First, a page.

Friday, July 02, 2004


Ben Watson reading from 'Denis Bales and the story of Flea Improvisation' accompanied by Simon H Fell on bass, Ray's Jazz Shop, 1 July 2004 Posted by Hello

Very surreal. On behalf of DP who has just had an op on his gammy knee, I went to the launch of the latest biography of Derek Bailey, experimental septuagenarian guitarist. Ben Watson jumped onto a chair and read from a pretend book by Watson's punk/poet alter ego Out To Lunch, Denis Bales and the Story of Flea Improvisation, whilst accompanied by Simon H Fell on bass violin, violently bowing with two bows, sliding across a small cymbal held across the bridge... Noisy. Experimental. A bit mental. I was pleased to leave and meet J et al for Canada day celebrations (also noisy, experimental, a bit mental).

Canada Day celebrations at the Maple Leaf, Covent Garden, London (photo by M.M.)Posted by Hello

Edward Hopper, Tate Modern
Some brief thoughts...
Edward Hopper's paintings highlight the power of loneliness. His work is surprisingly 'flat' - shape, form, light, shadow, colours are more important than human expression, perspective, proportion. Isolated figures are placed somewhere inbetween the foreground and background - they purposely become part of the architecture. Even where there is more than one figure in a painting, the sense of dissatisfied longing is so strong you just want to scream at the canvas, "Just talk to each other, will you??!!!". And yet the screaming is useless: Hopper has sufficiently distanced the protagonists from the viewer's gaze so that interaction between the viewer and the viewed is impossible. They look away, downwards, outwards, out and away in (empty?) private thought. In Cape Cod Evening (1939), even the dog doesn't want to play with the empty people, and instead looks off into the distance.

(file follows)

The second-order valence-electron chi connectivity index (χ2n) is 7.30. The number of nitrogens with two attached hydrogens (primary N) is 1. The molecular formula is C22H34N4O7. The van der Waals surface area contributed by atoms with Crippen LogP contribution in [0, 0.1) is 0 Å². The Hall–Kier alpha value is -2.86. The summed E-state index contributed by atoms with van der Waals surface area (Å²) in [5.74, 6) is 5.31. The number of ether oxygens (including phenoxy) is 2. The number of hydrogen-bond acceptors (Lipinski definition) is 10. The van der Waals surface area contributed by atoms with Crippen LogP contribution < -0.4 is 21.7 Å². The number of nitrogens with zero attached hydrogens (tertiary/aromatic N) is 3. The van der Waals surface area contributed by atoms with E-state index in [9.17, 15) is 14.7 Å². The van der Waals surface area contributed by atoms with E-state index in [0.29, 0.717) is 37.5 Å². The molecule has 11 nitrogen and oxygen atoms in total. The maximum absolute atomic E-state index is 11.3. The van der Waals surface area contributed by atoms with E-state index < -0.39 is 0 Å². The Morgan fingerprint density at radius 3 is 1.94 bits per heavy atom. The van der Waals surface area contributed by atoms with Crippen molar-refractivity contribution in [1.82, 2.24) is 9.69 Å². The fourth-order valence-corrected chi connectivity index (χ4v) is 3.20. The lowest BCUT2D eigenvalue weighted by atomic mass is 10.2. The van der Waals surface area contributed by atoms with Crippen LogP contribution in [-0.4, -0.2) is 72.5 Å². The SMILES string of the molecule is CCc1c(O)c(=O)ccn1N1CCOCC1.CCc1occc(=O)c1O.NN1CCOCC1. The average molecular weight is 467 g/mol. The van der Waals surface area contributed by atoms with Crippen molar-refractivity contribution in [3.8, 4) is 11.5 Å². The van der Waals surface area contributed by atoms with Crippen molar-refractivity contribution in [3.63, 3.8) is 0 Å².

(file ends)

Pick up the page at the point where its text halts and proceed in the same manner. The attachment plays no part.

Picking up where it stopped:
Favourite overheard:
Young couple walk towards Nighthawks. Male says to female in disgusted astonishment, "So, you honestly don't know that image???". The relationship is set for certain doom...


At 11:45 am, Anonymous Anonymous said...

Re the Hopper exhibition: it is the first exhibition I have been to, when I would have been happier with less exhibits. Hopper's works demand to be viewed in isolation, perhaps because of their subject matter (alienation etc.) However his views of summer houses against a summer sky are stunning and worth seeing.

At 11:58 pm, Blogger s said...

Many thanks, indeed for the comment - yes, I think you're probably right that perhaps fewer paintings on display might have facilitated a more intense studying of Hopper's work and highlighted (even more) that sense of isolation. But even so, compared to recent other major exhibitions at the Tate, it was quite a small exhibition.

I quite agree that those paintings of the sharply defined summer houses with that striking sunlight are indeed wonderful. I think the only painting I remember that made me feel 'warm' (i.e. not lonely!) was 'Lighthouse Hill' (1927)...
[The colours from the painting 'in the flesh' look much better than on screen, of course]

P.S. I feel I already know you in real-non-web-life, dear anonymous blog commenter... Am I right??!

At 10:34 am, Anonymous Anonymous said...

Yes you do, unless I'm confused about who's putting your weblog together! I am getting up my courage to acquire a user-id,otherwise I wouldn't choose anonymity.

At 1:28 am, Blogger s said...

Hmmmmmmm: interesting... I hope you find the boldness within to name yourself online!


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